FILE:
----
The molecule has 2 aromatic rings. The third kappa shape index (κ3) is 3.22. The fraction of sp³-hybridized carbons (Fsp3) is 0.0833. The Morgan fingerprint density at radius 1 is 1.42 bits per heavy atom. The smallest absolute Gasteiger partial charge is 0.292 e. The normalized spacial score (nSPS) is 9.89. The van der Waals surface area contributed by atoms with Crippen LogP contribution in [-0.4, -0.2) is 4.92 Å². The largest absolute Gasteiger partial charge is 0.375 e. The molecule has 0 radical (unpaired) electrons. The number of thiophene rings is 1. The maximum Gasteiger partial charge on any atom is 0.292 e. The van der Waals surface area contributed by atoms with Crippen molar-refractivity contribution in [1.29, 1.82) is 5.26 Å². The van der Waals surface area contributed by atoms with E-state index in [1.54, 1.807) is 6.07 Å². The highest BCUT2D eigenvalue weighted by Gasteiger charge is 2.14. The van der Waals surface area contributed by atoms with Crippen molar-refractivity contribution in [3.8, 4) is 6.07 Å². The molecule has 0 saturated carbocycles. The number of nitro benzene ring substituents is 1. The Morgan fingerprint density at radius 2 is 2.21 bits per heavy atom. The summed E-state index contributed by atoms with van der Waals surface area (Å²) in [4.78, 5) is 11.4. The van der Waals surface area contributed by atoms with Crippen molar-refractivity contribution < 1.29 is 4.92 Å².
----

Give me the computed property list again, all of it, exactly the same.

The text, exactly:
The molecule has 2 aromatic rings. The third kappa shape index (κ3) is 3.22. The fraction of sp³-hybridized carbons (Fsp3) is 0.0833. The Morgan fingerprint density at radius 1 is 1.42 bits per heavy atom. The smallest absolute Gasteiger partial charge is 0.292 e. The normalized spacial score (nSPS) is 9.89. The van der Waals surface area contributed by atoms with Crippen LogP contribution in [-0.4, -0.2) is 4.92 Å². The largest absolute Gasteiger partial charge is 0.375 e. The molecule has 0 radical (unpaired) electrons. The number of thiophene rings is 1. The maximum Gasteiger partial charge on any atom is 0.292 e. The van der Waals surface area contributed by atoms with Crippen molar-refractivity contribution in [1.29, 1.82) is 5.26 Å². The van der Waals surface area contributed by atoms with E-state index in [1.54, 1.807) is 6.07 Å². The highest BCUT2D eigenvalue weighted by Gasteiger charge is 2.14. The van der Waals surface area contributed by atoms with Crippen molar-refractivity contribution in [3.8, 4) is 6.07 Å². The molecule has 0 saturated carbocycles. The number of nitro benzene ring substituents is 1. The Morgan fingerprint density at radius 2 is 2.21 bits per heavy atom. The summed E-state index contributed by atoms with van der Waals surface area (Å²) in [4.78, 5) is 11.4. The van der Waals surface area contributed by atoms with Crippen molar-refractivity contribution < 1.29 is 4.92 Å².